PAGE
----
Many companies have clear guidelines for onboarding a new hire; they often have formal training, manuals, and extra resources to help them adjust to their new responsibilities. However, many nurse leaders are promoted from within, and their training path is often less clear. As a new study suggests, the training process for internal promotions is often inadequate, and internal hires require just as much support as external ones.
Michael Watkins wrote in the Harvard Business Review  about this issue, and coined the term “inboarding” to describe the process of training internal hires for their new position. About two thirds of the new hires in his study were internal; 70% of them said that their transition was as difficult as joining a new company, and 35% found the transition more difficult. This results in unnecessary failures and difficulties for the organization.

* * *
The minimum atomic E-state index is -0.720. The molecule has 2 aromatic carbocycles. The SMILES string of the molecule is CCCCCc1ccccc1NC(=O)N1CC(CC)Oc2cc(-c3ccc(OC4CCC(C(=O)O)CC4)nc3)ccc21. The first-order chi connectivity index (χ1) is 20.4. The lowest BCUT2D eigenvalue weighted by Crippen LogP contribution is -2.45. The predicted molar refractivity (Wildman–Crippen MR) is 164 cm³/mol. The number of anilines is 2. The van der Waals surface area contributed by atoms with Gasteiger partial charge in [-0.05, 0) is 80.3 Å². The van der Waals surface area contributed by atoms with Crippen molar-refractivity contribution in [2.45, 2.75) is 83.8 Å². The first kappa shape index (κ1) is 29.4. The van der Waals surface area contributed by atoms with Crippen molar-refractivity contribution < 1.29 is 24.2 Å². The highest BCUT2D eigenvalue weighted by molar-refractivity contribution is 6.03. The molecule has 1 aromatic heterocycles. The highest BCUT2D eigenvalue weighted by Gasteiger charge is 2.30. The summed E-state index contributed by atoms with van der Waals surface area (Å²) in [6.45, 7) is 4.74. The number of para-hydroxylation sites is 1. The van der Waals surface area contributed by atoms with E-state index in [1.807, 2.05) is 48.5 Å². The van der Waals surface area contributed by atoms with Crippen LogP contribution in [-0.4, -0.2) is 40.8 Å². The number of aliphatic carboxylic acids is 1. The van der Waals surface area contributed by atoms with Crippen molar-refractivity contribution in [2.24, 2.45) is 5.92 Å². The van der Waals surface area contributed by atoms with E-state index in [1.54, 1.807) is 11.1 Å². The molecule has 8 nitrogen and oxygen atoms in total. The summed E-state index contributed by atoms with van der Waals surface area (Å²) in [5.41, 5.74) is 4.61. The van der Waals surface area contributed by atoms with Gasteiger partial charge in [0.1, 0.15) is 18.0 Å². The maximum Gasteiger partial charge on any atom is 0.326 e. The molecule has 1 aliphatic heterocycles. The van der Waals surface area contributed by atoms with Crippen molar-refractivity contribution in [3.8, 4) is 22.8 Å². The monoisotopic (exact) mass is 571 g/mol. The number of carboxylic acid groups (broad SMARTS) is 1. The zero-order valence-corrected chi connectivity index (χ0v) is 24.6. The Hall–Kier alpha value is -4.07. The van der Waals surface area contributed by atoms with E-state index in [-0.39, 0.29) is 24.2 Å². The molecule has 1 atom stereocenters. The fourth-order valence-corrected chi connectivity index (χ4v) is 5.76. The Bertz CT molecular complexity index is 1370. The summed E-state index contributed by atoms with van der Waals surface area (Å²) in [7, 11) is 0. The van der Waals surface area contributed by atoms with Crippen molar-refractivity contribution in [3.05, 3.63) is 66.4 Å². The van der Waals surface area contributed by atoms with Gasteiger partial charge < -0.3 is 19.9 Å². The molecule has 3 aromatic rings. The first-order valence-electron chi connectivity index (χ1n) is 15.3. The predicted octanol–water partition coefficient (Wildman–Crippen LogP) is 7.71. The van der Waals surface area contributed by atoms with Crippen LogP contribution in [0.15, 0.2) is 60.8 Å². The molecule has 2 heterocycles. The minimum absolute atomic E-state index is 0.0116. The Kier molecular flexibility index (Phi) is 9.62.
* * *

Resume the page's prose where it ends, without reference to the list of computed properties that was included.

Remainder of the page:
Watkins identifies the lack of support given to inboarding as one of the main reasons for this disparity. So how can an organization make inboarding easier? To start, leaders should adopt a common methodology when approaching new hires. This includes using the same framework and tools for all leadership transitions. Watkins also suggests performing a risk assessment for transitions: identify the potential difficulties (such as relocation, new business divisions, or shifts in work culture) and provide additional support for those risks. This might sound simple, but changing an organization’s culture can be difficult and the first step is identifying that internal hires need the same support as external hires.
Did you receive formal training when you got your first leadership position? Did you feel prepared for your new responsibilities? Let us know in the comments, or take our Strategies for Nurse Managers Poll .